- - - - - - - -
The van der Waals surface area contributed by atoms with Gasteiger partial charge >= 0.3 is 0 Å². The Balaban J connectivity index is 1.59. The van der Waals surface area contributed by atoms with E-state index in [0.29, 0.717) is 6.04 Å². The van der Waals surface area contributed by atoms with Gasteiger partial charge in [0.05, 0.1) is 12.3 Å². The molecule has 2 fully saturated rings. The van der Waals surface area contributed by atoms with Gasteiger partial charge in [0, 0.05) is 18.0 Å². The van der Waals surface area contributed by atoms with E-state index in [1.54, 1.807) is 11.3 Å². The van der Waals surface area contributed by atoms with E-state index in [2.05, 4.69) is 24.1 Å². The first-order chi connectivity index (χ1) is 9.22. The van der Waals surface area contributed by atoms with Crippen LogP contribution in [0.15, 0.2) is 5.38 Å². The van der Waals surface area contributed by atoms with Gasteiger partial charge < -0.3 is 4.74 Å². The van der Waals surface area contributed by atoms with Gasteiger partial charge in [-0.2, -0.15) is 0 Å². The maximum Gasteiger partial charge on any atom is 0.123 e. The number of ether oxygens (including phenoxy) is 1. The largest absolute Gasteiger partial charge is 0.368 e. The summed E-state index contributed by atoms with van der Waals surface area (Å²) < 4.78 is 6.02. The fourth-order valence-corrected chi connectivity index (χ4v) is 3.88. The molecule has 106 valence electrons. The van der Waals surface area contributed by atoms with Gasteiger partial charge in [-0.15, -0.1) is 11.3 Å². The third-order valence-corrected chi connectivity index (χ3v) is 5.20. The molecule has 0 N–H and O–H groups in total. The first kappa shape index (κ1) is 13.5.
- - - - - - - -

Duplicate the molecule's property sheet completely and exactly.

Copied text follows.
The van der Waals surface area contributed by atoms with Gasteiger partial charge >= 0.3 is 0 Å². The Balaban J connectivity index is 1.59. The van der Waals surface area contributed by atoms with E-state index in [0.29, 0.717) is 6.04 Å². The van der Waals surface area contributed by atoms with Gasteiger partial charge in [0.05, 0.1) is 12.3 Å². The molecule has 2 fully saturated rings. The van der Waals surface area contributed by atoms with Gasteiger partial charge in [0, 0.05) is 18.0 Å². The van der Waals surface area contributed by atoms with E-state index in [1.54, 1.807) is 11.3 Å². The van der Waals surface area contributed by atoms with E-state index in [2.05, 4.69) is 24.1 Å². The first-order chi connectivity index (χ1) is 9.22. The van der Waals surface area contributed by atoms with Crippen LogP contribution in [0.15, 0.2) is 5.38 Å². The van der Waals surface area contributed by atoms with Gasteiger partial charge < -0.3 is 4.74 Å². The van der Waals surface area contributed by atoms with Gasteiger partial charge in [-0.2, -0.15) is 0 Å². The maximum Gasteiger partial charge on any atom is 0.123 e. The number of ether oxygens (including phenoxy) is 1. The largest absolute Gasteiger partial charge is 0.368 e. The summed E-state index contributed by atoms with van der Waals surface area (Å²) < 4.78 is 6.02. The fourth-order valence-corrected chi connectivity index (χ4v) is 3.88. The molecule has 106 valence electrons. The van der Waals surface area contributed by atoms with Gasteiger partial charge in [-0.15, -0.1) is 11.3 Å². The third-order valence-corrected chi connectivity index (χ3v) is 5.20. The molecule has 0 N–H and O–H groups in total. The first kappa shape index (κ1) is 13.5.